Rating: LEAN APC — Due to Uzodimma’s clear willingness to impose APC candidates upon his state and a divided opposition, the incumbent is favoured in Imo. If not for the clear prelude to electoral malpractices, Achonu may have had the edge as the LP is generally popular across the South-East.
2019 Result: Bello (APC)+35.45
Major candidates: former state Auditor-General Ahmed Usman Ododo (APC); former Senator Dino Melaye (PDP); Murtala Ajaka (SDP)
Total Registered Voters (2023): 1,932,591
YIAGA Election Manipulation Risk Index: Moderate Risk
Summary: In 2019, Kogi — a diverse state in the North-Central — elected incumbent Governor Yahaya Bello to second term in office. An immensely controversial governor, the election was no different as there were extensive electoral manipulation accusations (including Bello “winning” a LGA with over 110,000 votes compared to less than 200 votes for his main opponents) but unlike Bayelsa or Imo, its election was not overturned by court ruling. Now Bello is term-limited and is attempting to help his hand-picked successor into office. The imposition of APC nominee Ahmed Usman Ododo in the party primary, coupled with regional and ethnic factors, has provided an opening for Murtala Ajaka of the SDP. Ajaka, an APC defector with a strong eastern base, is leading in the sole poll but needs to overcome Bello’s party machine to defeat Ododo. In the February and March elections, the APC won at each level in large part due to blatant malpractice like APC officials personally ripping ballots cast for opposition candidates. Ethnic and regional divides along with APC infighting could prevent the worst of this manipulation but the common themes of “federal might” and outright violence remain key in the state.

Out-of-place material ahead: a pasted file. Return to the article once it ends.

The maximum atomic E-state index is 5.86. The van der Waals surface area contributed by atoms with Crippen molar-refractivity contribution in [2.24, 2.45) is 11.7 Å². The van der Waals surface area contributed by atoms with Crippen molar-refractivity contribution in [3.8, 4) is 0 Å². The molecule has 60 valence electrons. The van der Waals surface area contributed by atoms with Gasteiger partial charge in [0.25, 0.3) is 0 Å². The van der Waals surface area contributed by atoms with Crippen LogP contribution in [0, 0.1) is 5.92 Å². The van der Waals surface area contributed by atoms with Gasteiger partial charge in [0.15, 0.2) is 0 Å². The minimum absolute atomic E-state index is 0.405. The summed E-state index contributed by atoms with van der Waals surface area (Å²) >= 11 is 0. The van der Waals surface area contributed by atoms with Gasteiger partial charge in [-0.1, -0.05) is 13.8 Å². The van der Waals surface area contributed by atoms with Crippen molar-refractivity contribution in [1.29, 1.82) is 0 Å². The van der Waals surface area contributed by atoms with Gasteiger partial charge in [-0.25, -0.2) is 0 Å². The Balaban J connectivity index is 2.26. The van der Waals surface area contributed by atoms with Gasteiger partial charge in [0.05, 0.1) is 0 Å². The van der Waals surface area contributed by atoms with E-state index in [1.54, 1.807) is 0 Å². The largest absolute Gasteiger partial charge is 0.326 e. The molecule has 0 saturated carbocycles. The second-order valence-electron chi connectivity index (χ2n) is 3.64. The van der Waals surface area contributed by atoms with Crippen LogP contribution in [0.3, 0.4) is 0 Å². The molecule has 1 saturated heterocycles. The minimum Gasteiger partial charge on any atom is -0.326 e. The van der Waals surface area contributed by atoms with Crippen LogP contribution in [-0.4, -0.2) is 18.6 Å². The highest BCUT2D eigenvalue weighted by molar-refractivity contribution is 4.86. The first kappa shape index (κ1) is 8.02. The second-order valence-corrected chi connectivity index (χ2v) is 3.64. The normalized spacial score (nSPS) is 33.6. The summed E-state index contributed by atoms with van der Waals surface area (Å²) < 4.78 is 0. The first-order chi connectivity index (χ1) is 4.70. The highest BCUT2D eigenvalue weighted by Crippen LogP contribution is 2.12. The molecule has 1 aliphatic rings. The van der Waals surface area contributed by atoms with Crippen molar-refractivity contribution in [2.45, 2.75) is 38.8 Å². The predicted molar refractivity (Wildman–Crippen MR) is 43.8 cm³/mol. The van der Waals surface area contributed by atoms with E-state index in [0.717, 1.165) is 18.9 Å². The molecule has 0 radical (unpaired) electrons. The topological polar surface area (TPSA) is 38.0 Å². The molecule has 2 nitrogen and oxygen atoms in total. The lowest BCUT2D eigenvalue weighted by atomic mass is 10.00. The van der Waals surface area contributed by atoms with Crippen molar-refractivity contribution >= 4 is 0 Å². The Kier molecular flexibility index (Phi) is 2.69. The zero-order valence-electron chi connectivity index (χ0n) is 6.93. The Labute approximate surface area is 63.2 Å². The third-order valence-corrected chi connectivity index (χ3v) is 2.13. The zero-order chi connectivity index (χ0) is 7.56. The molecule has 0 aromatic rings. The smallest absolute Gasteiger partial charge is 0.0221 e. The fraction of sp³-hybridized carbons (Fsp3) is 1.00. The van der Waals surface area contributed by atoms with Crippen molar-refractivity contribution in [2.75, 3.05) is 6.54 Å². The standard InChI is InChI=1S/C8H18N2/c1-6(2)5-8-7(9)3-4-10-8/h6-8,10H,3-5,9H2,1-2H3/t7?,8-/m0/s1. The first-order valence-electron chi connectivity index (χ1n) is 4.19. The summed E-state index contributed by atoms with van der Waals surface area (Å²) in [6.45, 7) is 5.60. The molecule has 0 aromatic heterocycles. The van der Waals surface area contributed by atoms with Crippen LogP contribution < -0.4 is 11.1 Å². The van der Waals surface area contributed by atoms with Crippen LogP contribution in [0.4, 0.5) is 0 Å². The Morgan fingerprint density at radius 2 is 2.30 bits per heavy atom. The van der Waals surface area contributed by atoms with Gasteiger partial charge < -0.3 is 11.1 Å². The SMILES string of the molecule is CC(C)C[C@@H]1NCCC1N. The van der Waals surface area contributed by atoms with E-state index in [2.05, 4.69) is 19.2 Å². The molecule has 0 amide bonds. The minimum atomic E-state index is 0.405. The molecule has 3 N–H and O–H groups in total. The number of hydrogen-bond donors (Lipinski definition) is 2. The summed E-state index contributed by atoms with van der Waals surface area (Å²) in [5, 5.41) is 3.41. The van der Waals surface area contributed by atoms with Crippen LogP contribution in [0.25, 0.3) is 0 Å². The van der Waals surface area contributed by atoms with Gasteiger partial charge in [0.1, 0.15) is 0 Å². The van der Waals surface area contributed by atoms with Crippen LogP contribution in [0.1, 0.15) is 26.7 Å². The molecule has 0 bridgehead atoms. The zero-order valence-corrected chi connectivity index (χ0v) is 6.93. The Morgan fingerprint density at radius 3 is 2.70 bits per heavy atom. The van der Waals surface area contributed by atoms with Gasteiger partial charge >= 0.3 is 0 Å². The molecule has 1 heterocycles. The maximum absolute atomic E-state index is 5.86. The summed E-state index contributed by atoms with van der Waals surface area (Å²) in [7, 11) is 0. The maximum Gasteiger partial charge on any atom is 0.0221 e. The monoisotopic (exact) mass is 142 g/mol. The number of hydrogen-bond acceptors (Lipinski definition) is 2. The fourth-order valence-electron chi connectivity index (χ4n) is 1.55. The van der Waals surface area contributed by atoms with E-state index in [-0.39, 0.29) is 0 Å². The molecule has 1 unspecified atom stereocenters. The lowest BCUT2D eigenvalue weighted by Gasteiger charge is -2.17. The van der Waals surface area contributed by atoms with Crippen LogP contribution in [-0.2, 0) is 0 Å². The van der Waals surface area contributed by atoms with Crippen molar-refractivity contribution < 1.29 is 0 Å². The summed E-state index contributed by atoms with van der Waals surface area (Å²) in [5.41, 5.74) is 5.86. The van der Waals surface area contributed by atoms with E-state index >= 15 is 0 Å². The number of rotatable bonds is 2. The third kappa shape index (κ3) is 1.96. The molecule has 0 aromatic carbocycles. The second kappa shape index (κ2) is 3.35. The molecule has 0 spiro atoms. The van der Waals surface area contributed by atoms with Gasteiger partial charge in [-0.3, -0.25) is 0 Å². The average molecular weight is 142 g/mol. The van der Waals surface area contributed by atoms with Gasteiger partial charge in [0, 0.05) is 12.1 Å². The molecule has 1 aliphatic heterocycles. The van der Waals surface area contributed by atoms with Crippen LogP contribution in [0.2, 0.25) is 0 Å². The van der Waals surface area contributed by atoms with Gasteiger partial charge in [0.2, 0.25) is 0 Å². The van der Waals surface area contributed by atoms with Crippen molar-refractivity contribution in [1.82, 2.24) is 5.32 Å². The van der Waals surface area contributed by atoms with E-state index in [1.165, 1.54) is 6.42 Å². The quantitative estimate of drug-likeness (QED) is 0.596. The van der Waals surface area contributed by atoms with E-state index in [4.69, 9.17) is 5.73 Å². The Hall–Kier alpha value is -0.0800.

Rating: LEAN APC — Much like in Imo State, Bello has shown a clear willingness to impose APC candidates upon his state and the APC is facing a divided opposition, thus the party is favoured in Kogi. If not for likely electoral malpractice, Ajaka may have had the edge due to his strong base in the state’s populous east.